> Google Books contains a document titled "Remarkable story of Chicken
> Little" by John Greene Chandler dated 1840 but it cannot be examined
> because there is "No preview available". Editions in 1842, 1843, and
> 1844 are also in "no preview" mode.
> In January of 1844 the character Chicken Little is invoked to
> represent cowardice.
> Citation: 1844 January, Ladies' National Magazine, Kate Melburne by
> Frances S. Osgood, Page 24, C. J. Peterson. (Google Books full view)
> Reader, I am a coward - a coward in almost every sense of the word - I
> am afraid of horses cows, cats and dogs - of spiders, grass hoppers,
> wasps and devil's darning needles … I remind myself constantly of the
> immortal Chicken Little who disturbed a whole neighborhood by her
> foolish alarm.
> In July of 1844 an orator in Boston refers to Chicken Little and a falling sky.
> Citation: 1844 July 4, Oration Delivered in Boston: The Morals of
> Freedom by Peleg W. Chandler, Page 29, John H. Eastburn, City Printer,
> Boston. (Google Books full view)
> To hear their harangues on the eve of an election, one would suppose
> that the fable of Chicken Little was about to become a truth, and that
> the sky was actually falling; and so from the statements in party
> newspapers we often seem to be on the eve of a revolution; but the
> great mass of the people in reality take very little interest in the
> matter.
> A version of the tale was collected by Robert Chambers and published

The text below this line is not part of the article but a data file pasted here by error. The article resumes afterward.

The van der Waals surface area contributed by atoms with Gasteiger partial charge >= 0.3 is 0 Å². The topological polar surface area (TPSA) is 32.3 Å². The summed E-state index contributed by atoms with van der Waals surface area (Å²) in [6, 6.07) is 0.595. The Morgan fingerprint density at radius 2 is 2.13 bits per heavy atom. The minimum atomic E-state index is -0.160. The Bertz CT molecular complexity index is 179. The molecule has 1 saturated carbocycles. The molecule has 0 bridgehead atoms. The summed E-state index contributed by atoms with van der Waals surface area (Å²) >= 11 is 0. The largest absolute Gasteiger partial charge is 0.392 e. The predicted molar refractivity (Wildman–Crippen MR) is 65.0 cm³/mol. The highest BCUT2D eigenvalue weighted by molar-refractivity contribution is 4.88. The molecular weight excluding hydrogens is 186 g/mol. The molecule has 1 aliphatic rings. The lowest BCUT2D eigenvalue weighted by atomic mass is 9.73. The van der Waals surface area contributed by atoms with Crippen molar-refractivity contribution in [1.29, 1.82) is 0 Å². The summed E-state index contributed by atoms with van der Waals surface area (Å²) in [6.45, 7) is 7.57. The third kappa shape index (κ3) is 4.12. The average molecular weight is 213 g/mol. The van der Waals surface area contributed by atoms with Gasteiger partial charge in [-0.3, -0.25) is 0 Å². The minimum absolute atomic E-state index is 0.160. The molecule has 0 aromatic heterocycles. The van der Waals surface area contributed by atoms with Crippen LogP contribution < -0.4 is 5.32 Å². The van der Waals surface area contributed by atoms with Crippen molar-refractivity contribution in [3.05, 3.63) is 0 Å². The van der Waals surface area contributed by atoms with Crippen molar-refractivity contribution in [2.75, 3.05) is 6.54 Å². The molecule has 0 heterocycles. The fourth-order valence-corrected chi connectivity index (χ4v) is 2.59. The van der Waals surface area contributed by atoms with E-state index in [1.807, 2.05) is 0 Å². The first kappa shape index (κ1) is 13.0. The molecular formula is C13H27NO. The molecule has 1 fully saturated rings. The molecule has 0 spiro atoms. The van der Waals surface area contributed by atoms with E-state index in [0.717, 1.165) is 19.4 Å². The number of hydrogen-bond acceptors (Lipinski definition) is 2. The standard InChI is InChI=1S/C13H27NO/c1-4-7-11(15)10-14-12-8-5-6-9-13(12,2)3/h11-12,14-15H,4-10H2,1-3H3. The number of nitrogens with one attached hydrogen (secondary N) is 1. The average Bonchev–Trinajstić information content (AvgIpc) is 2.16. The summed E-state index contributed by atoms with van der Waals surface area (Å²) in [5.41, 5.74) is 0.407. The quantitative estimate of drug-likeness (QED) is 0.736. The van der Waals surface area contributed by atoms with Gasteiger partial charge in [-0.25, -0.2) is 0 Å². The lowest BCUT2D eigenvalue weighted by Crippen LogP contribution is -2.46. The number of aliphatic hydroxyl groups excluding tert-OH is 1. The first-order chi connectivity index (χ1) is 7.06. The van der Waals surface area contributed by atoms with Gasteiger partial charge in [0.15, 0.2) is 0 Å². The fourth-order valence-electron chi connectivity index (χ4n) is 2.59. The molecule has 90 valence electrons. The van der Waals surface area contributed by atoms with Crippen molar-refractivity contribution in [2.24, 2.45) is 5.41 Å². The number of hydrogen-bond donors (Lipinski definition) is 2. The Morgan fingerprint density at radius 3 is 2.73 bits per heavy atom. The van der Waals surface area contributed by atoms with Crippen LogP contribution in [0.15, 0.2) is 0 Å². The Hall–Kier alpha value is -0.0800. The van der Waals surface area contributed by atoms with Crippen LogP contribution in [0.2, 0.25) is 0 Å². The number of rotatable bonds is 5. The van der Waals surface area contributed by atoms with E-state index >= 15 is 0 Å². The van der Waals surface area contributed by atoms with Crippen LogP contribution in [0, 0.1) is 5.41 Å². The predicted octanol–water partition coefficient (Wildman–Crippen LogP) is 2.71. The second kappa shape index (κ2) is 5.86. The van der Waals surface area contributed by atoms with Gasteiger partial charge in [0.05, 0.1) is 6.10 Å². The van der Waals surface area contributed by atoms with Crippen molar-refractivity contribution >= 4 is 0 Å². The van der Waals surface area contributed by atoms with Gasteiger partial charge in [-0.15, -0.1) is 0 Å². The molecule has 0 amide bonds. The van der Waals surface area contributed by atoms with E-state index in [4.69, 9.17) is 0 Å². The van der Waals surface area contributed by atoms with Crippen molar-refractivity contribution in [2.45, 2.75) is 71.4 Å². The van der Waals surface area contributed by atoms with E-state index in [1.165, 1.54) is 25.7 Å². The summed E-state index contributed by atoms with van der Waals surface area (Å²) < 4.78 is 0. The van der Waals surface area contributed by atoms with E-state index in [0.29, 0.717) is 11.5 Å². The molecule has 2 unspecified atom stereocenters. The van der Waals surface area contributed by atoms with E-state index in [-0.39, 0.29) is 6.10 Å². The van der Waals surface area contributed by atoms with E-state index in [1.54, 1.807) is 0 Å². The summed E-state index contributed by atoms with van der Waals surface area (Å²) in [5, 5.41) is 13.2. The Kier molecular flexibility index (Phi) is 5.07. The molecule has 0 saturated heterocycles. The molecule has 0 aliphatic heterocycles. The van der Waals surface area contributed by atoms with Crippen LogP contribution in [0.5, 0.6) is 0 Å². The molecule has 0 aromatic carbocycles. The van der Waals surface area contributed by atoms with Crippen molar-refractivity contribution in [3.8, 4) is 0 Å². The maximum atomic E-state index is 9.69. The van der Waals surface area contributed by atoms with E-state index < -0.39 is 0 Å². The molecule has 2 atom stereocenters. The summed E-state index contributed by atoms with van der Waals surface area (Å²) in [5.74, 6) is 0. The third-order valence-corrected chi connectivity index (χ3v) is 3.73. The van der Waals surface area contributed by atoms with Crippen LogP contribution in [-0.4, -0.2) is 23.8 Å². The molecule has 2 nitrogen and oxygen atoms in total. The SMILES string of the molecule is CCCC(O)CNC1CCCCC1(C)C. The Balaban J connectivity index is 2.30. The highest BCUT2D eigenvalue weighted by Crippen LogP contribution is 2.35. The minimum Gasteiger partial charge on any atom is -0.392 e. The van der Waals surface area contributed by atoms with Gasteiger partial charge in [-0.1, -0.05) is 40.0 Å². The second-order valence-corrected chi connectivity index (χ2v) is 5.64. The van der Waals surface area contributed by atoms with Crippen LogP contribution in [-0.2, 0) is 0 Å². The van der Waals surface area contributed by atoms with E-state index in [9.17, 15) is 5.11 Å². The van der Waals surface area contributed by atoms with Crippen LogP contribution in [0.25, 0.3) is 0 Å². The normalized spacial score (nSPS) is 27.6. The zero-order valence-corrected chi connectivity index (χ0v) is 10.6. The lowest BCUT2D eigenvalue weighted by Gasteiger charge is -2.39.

> in 1847. This version does not mention Chicken Little or Chicken
> Licken. The main character is henny-penny, and a pea falls on her
> head. Robert Chambers also published earlier collections of rhymes,
> songs, ballads, poems, etcetera, but this is the first volume that I
> found containing the story of henny-penny.
> The character names are henny-penny, cocky-locky, ducky-daddles,
> goosie-poosie, and tod. The story ends when tod and "his young anes
> ate them a' up, and they never got to tell the king the lifts were
> faun."
> Citation: 1847, Select writings of Robert Chambers 3rd Edition, The
> Hen and Her Fellow Travellers, Page 211, Wiiliam and Robert Chambers,
> Edinburgh and London. (Google Books full view)
> A hen picking at a pease-stack, a pea fell on her head, and she
> thought the lifts were faun. And she thought she would go and tell the
> king about it. And she gaed, and gaed, and gaed; and she met a cock.
> And he said, 'Where are ye gaun the day, henny-penny?' And she says,
> 'I'm gaun to tell the king the lifts are faun.' And he says, 'I ll
> gang wi' ye, henny-penny And they gaed and they gaed, and they gaed;
> and they met a duck. And the duck says, 'Where are ye gaun the day,
> cocky-locky, henny-penny?'
> The name Chicken-licken is used in 1849 in a book of tales collected
> in England. The character names are: Chicken-licken, Hen-len,
> Cock-lock, Duck-luck, Drake-lake, Goose-loose, Gander-lander,
> Turkey-lurkey and Fox-lox.
> Citation: 1849, Popular Rhymes and Nursery Tales by James Orchard
> Halliwell, The Story of Chicken Licken, Page 29, John Russell Smith,
> London.
> As Chicken-licken went one day to the wood, an acorn fell upon her
> poor bald pate, and she thought the sky had fallen.
> Wikipedia claims that the "basic motif and many of the elements of the
> tale can also be found within the Daddabha Jataka (J 322). The Jatakas
> comprise a large body of folklore dating from around Gautama Buddha's
> time (6th century BC) to the third century AD. However, this ancient
> version features a hare as the central character rather than a chicken
> …"
> ------------------------------------------------------------